The first thing to note about Goldie’s, the newcomer bar on Nassau Avenue, is its timing. Because when a neighborhood dive closes after almost nine decades in business—just as The Palace Café, across the street from it, said goodnight to Greenpoint—devastation follows. But Goldie’s had opened a week before, and alleviated collective depression. Mournful Palace overflow could spill into Goldie’s just in the knick of time.
The second thing to note about Goldie’s is that, in terms of a de-facto replacement, it does pretty well. It might not attract the longest-standing neighborhood stalwarts who would sit for hours at The Palace’s dark round bar; but Goldie’s’ nightly traffic already parallels that of an institution. Whether or not a lot of that belonged to The Palace, Goldie’s offers good times in its own right.
For starters: Gold glitter table tops and blood-red leather booths; painted likenesses of wild animals and late celebrities, like Paul Newman, in wood frames; a black and white tiled floor, retained from prior occupants; a pool table; and a large jug of cold self-service water. There’s no juke box filled with metal, like The Palace famously had, but Goldie’s’ soundtrack is full of solid post-punk and rock (The Clash, The Cars, New Order). And—a nice coincidence?—the centerpiece bar is also pleasantly round.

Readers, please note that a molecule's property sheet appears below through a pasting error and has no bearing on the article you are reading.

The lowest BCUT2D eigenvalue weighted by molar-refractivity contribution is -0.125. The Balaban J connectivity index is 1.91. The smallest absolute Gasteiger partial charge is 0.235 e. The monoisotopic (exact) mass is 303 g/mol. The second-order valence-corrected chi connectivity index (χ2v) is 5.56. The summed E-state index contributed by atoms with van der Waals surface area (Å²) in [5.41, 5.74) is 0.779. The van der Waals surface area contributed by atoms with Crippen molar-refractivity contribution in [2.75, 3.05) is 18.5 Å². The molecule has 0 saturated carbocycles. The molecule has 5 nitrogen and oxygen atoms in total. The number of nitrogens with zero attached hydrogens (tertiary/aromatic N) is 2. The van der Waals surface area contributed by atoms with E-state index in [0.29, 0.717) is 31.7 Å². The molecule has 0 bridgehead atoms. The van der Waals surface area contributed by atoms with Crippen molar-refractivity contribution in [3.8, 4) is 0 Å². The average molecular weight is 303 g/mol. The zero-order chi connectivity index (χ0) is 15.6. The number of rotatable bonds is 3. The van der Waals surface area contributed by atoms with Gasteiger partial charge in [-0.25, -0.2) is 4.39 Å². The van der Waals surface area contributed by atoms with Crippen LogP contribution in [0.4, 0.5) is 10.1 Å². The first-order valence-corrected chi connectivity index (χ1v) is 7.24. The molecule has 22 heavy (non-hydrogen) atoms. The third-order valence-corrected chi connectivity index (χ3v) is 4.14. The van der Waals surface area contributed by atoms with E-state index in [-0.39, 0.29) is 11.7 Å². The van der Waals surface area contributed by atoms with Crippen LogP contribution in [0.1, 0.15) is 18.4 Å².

What is on offer behind it is almost beside the point, but in a good way: a simple list of beer and shot specials, a short list of perfectly tasty cocktails, and (because this is Brooklyn in 2016) an icy cocktail called The Frozen Motrin with coconut cream, orange juice, and rum. But the crown jewel of the menu takes solid form: Goldfish. Bottomless small bowls of them, upon request.
Goldie’s certainly wasn’t trying to replace The Palace, and, aesthetically, it’s hard to say what it is—something like a 60s rocker vibe crossed with a 70s coke den (the unrealistically lavish and clean kind you see in the movies). But, when asked, the bartender probably described it best: “All I know is that when I walk in here, I’m like, ‘Fuck yeah, this is awesome.’” Which seems about right.
Beyond all that, Goldie’s is a genuinely valuable reminder, in a Brooklyn that is rapidly losing long-standing favorites, that not only is change inevitable, it can be all right. On rare occasions, it can even be a little brighter than what came before it.